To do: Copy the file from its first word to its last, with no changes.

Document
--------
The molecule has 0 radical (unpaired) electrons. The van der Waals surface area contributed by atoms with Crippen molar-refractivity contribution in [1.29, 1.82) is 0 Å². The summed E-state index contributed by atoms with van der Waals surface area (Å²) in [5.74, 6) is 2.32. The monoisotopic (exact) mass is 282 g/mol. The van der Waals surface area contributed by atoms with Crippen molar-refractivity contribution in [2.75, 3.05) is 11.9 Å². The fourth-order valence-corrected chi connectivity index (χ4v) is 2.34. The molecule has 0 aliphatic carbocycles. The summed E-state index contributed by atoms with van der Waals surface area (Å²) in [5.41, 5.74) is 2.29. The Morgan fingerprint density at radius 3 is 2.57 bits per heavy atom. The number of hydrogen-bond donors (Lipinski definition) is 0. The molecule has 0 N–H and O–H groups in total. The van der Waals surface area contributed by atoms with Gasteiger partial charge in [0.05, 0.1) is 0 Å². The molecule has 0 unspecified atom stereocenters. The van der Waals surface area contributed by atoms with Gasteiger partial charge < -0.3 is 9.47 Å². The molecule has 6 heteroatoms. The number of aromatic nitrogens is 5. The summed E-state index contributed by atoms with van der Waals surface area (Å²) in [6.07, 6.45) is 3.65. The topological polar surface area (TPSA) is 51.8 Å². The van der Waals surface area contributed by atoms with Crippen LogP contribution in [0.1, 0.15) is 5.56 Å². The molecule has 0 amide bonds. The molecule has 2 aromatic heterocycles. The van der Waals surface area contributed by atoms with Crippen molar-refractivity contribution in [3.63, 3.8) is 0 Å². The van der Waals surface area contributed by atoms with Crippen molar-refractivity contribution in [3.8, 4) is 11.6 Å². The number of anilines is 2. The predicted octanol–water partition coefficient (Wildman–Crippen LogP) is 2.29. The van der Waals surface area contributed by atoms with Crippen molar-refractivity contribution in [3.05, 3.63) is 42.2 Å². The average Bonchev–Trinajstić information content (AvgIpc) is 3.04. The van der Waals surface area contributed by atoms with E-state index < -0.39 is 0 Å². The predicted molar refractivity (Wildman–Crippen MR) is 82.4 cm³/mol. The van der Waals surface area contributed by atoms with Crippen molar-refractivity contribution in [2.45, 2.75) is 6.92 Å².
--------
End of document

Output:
The molecule has 0 radical (unpaired) electrons. The van der Waals surface area contributed by atoms with Crippen molar-refractivity contribution in [1.29, 1.82) is 0 Å². The summed E-state index contributed by atoms with van der Waals surface area (Å²) in [5.74, 6) is 2.32. The monoisotopic (exact) mass is 282 g/mol. The van der Waals surface area contributed by atoms with Crippen molar-refractivity contribution in [2.75, 3.05) is 11.9 Å². The fourth-order valence-corrected chi connectivity index (χ4v) is 2.34. The molecule has 0 aliphatic carbocycles. The summed E-state index contributed by atoms with van der Waals surface area (Å²) in [5.41, 5.74) is 2.29. The Morgan fingerprint density at radius 3 is 2.57 bits per heavy atom. The number of hydrogen-bond donors (Lipinski definition) is 0. The molecule has 0 N–H and O–H groups in total. The van der Waals surface area contributed by atoms with Gasteiger partial charge in [0.05, 0.1) is 0 Å². The molecule has 0 unspecified atom stereocenters. The van der Waals surface area contributed by atoms with Gasteiger partial charge < -0.3 is 9.47 Å². The molecule has 6 heteroatoms. The number of aromatic nitrogens is 5. The summed E-state index contributed by atoms with van der Waals surface area (Å²) in [6.07, 6.45) is 3.65. The topological polar surface area (TPSA) is 51.8 Å². The van der Waals surface area contributed by atoms with Crippen LogP contribution in [0.1, 0.15) is 5.56 Å². The molecule has 0 amide bonds. The molecule has 2 aromatic heterocycles. The van der Waals surface area contributed by atoms with Crippen molar-refractivity contribution in [3.63, 3.8) is 0 Å². The van der Waals surface area contributed by atoms with Crippen molar-refractivity contribution in [3.8, 4) is 11.6 Å². The number of anilines is 2. The predicted octanol–water partition coefficient (Wildman–Crippen LogP) is 2.29. The van der Waals surface area contributed by atoms with Crippen molar-refractivity contribution in [3.05, 3.63) is 42.2 Å². The average Bonchev–Trinajstić information content (AvgIpc) is 3.04. The van der Waals surface area contributed by atoms with E-state index < -0.39 is 0 Å². The predicted molar refractivity (Wildman–Crippen MR) is 82.4 cm³/mol. The van der Waals surface area contributed by atoms with Crippen molar-refractivity contribution in [2.45, 2.75) is 6.92 Å².